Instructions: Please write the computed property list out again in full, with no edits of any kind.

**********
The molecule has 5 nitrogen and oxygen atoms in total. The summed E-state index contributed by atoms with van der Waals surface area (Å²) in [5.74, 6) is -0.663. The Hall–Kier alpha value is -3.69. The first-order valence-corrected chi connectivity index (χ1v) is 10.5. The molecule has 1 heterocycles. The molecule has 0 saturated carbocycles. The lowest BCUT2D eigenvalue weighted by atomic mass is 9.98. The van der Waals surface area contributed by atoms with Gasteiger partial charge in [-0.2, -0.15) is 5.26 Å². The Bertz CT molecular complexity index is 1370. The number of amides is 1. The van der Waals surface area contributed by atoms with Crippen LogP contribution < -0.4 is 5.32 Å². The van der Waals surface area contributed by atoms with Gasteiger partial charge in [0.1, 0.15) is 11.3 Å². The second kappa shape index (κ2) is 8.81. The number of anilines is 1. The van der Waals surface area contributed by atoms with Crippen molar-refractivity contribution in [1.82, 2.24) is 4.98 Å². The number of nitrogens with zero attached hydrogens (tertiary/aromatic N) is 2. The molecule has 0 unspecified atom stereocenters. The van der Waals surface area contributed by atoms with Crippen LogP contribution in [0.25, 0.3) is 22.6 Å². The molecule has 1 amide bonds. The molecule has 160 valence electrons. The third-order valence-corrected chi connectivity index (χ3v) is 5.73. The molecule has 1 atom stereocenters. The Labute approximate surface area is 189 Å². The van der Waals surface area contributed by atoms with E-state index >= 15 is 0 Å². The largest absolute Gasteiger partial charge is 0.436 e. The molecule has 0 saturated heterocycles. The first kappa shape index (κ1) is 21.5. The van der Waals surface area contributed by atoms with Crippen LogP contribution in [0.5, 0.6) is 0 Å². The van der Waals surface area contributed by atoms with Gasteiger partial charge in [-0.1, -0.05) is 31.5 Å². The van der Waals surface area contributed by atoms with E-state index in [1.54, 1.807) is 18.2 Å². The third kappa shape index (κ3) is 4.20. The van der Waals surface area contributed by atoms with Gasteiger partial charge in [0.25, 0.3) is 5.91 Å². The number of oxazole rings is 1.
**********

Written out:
The molecule has 5 nitrogen and oxygen atoms in total. The summed E-state index contributed by atoms with van der Waals surface area (Å²) in [5.74, 6) is -0.663. The Hall–Kier alpha value is -3.69. The first-order valence-corrected chi connectivity index (χ1v) is 10.5. The molecule has 1 heterocycles. The molecule has 0 saturated carbocycles. The lowest BCUT2D eigenvalue weighted by atomic mass is 9.98. The van der Waals surface area contributed by atoms with Gasteiger partial charge in [-0.2, -0.15) is 5.26 Å². The Bertz CT molecular complexity index is 1370. The number of amides is 1. The van der Waals surface area contributed by atoms with Crippen LogP contribution < -0.4 is 5.32 Å². The van der Waals surface area contributed by atoms with Gasteiger partial charge in [0.1, 0.15) is 11.3 Å². The second kappa shape index (κ2) is 8.81. The number of anilines is 1. The van der Waals surface area contributed by atoms with Crippen molar-refractivity contribution in [1.82, 2.24) is 4.98 Å². The number of nitrogens with zero attached hydrogens (tertiary/aromatic N) is 2. The molecule has 0 unspecified atom stereocenters. The van der Waals surface area contributed by atoms with Crippen LogP contribution in [0.25, 0.3) is 22.6 Å². The molecule has 1 amide bonds. The molecule has 160 valence electrons. The third-order valence-corrected chi connectivity index (χ3v) is 5.73. The molecule has 1 atom stereocenters. The Labute approximate surface area is 189 Å². The van der Waals surface area contributed by atoms with E-state index >= 15 is 0 Å². The largest absolute Gasteiger partial charge is 0.436 e. The molecule has 0 saturated heterocycles. The first kappa shape index (κ1) is 21.5. The van der Waals surface area contributed by atoms with Crippen LogP contribution in [0.5, 0.6) is 0 Å². The van der Waals surface area contributed by atoms with Gasteiger partial charge in [-0.1, -0.05) is 31.5 Å². The van der Waals surface area contributed by atoms with E-state index in [1.54, 1.807) is 18.2 Å². The third kappa shape index (κ3) is 4.20. The van der Waals surface area contributed by atoms with Gasteiger partial charge in [0.25, 0.3) is 5.91 Å². The number of oxazole rings is 1.